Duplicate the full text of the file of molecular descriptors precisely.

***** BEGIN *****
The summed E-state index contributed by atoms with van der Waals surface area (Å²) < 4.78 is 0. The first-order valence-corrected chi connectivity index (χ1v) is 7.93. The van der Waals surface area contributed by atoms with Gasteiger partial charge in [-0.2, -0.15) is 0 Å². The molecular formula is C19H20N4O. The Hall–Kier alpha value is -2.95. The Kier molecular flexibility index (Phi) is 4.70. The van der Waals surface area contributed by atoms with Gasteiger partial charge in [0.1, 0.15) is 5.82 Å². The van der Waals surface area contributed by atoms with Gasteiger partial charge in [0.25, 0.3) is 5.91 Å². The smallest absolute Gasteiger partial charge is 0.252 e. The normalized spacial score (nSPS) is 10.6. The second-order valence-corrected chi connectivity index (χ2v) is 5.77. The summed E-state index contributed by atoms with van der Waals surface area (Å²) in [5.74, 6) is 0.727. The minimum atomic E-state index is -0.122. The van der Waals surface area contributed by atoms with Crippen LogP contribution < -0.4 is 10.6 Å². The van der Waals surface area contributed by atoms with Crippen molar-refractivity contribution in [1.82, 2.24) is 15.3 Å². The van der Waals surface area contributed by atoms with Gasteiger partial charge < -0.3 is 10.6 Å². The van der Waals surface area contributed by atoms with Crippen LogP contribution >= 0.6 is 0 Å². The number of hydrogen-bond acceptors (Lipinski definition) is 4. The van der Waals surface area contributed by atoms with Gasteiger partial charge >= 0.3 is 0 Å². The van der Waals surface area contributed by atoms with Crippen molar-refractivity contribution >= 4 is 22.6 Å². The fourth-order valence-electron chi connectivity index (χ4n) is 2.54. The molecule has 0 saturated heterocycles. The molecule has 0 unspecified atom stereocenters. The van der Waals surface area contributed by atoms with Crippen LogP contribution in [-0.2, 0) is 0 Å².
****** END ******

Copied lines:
The summed E-state index contributed by atoms with van der Waals surface area (Å²) < 4.78 is 0. The first-order valence-corrected chi connectivity index (χ1v) is 7.93. The van der Waals surface area contributed by atoms with Gasteiger partial charge in [-0.2, -0.15) is 0 Å². The molecular formula is C19H20N4O. The Hall–Kier alpha value is -2.95. The Kier molecular flexibility index (Phi) is 4.70. The van der Waals surface area contributed by atoms with Gasteiger partial charge in [0.1, 0.15) is 5.82 Å². The van der Waals surface area contributed by atoms with Gasteiger partial charge in [0.25, 0.3) is 5.91 Å². The smallest absolute Gasteiger partial charge is 0.252 e. The normalized spacial score (nSPS) is 10.6. The second-order valence-corrected chi connectivity index (χ2v) is 5.77. The summed E-state index contributed by atoms with van der Waals surface area (Å²) in [5.74, 6) is 0.727. The minimum atomic E-state index is -0.122. The van der Waals surface area contributed by atoms with Crippen LogP contribution < -0.4 is 10.6 Å². The van der Waals surface area contributed by atoms with Crippen molar-refractivity contribution in [1.82, 2.24) is 15.3 Å². The van der Waals surface area contributed by atoms with Gasteiger partial charge < -0.3 is 10.6 Å². The van der Waals surface area contributed by atoms with Crippen LogP contribution >= 0.6 is 0 Å². The number of hydrogen-bond acceptors (Lipinski definition) is 4. The van der Waals surface area contributed by atoms with Gasteiger partial charge >= 0.3 is 0 Å². The van der Waals surface area contributed by atoms with Crippen molar-refractivity contribution >= 4 is 22.6 Å². The fourth-order valence-electron chi connectivity index (χ4n) is 2.54. The molecule has 0 saturated heterocycles. The molecule has 0 unspecified atom stereocenters. The van der Waals surface area contributed by atoms with Crippen LogP contribution in [-0.2, 0) is 0 Å².